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Removing Control Characters from a File

by Banky (Acolyte)
on Jun 04, 2002 at 15:19 UTC ( #171508=perlquestion: print w/ replies, xml ) Need Help??
Banky has asked for the wisdom of the Perl Monks concerning the following question:

Hi,
I'm receiving a data file which I am reading in line by line which has a few embedded ^X's (Ctrl-X's) this causes the script reading from the file to stop reading the file after it has encountered the first line with one of these. Right now I replaced them with spaces in VIM however in the future I'd like to be able to automate this process and do it with Perl. I was just thinking a Signal handler might be the way to go but I don't know where to begin exactly, any suggestions?

Comment on Removing Control Characters from a File
Re: Removing Control Characters from a File
by Abigail-II (Bishop) on Jun 04, 2002 at 15:35 UTC
    This will remove ^X's from your file
    perl -0777lpwi -030e0 your_file

    Study of man perlrun will explain why this works.

    Abigail


      Very nice. This merits a closer look:
      perl -0777lpwi -030e0 file 0777 Set $/ to 0777. l Chomp $\ and set $\ = $/. Thus $\ = 0777. p Loop over file and print. w Turn warnings on. i Make the changes in-place. 030 Set $/ to 030 (^X). $\ is still 0777. e0 Empty program.

      So in effect this splits the file into records divided by ^X, chomps ^X from the end of each record and prints out the records with 0777 appended at the end. However, (and I'm not certain about this) since there is no character with that value it actually appends ''. Thus, the ^X's are removed from the file.

      So in a way the program is functionally equivalent to:     perl -i -pe 's/\30//g' file

      I say functionally equivalent since there is no aesthetic equivalence. :-)

      --
      John.

Re: Removing Control Characters from a File
by Joost (Canon) on Jun 04, 2002 at 15:39 UTC
    This shouldn't happen, except when you explicitly end your script when it recieves an ^X. Perl will eat anything you throw at it - even when reading in with something like while (<>) {, even "\00" bytes and stuff like that.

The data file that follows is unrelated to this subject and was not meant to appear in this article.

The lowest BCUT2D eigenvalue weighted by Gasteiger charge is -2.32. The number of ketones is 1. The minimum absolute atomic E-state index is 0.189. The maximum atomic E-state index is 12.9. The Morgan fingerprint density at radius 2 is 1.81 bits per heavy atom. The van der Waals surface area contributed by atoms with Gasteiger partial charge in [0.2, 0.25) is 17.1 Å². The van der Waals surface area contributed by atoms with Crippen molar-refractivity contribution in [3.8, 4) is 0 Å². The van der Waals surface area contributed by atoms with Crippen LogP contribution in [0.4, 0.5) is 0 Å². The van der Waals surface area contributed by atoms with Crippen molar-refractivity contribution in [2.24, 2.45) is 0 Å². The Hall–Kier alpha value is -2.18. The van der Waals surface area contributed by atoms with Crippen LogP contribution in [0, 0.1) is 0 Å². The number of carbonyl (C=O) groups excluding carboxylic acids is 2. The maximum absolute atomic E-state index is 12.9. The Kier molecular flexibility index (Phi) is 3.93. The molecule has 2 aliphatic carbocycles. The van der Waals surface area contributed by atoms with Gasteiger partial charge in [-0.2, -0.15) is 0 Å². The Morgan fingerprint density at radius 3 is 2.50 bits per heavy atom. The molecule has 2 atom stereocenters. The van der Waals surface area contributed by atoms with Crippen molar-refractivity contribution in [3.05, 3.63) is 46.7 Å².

This seems to suggest your problem is in some other part of your pipeline (maybe some other program is processing your output?), or you don't use the standard while(<>) method of reading lines from a file.

    You can ofcourse filter out the ^X characters by doing something like:

    while (<>) { s/\30//g; # ... do stuff }
    Update: ofcourse, the program you're referring to might not be yours, it might not even be perl (booh! hiss!) - in that case: see the comment by Abigail-II (Never knew there were 2)
    -- Joost downtime n. The period during which a system is error-free and immune from user input.
Re: Removing Control Characters from a File
by rbc (Curate) on Jun 04, 2002 at 16:15 UTC
    You could use \c
    while (<>) { s/\cX//g; # removes ^X's s/\cM//g; # removes ^M's ... }
Re: Removing Control Characters from a File
by Anonymous Monk on Jun 04, 2002 at 23:18 UTC
    Hi, Depend's on how much data you are reading line by line, If it's not to much, why not slurp all of it up in one go? my (@data) = <FILE_HANDLE>; Then clean up the data (process the array) in memory? Just a thought :)
Re: Removing Control Characters from a File
by Aristotle (Chancellor) on Jun 05, 2002 at 08:39 UTC

    That seems very odd to me. Why is your script coughing on C-X characters? Mine don't, and I don't think C-X is understood as a special character on Unix. If you using a strange OS that does so, you may want to binmode the filehandle before reading from it. The other case I can think of is if your data is coming down a serial port with Xon/Xoff enabled; in which case the problem is not with your script, but the port's configuration. As I haven't done any serial port work I'm not sure what you'd do to change the configuration to suit your needs, but maybe with this pointer you will be able to look in the right place.

    If it's something completely different, then please do tell us on what system you're doing this and where your data is coming from.

    Makeshifts last the longest.

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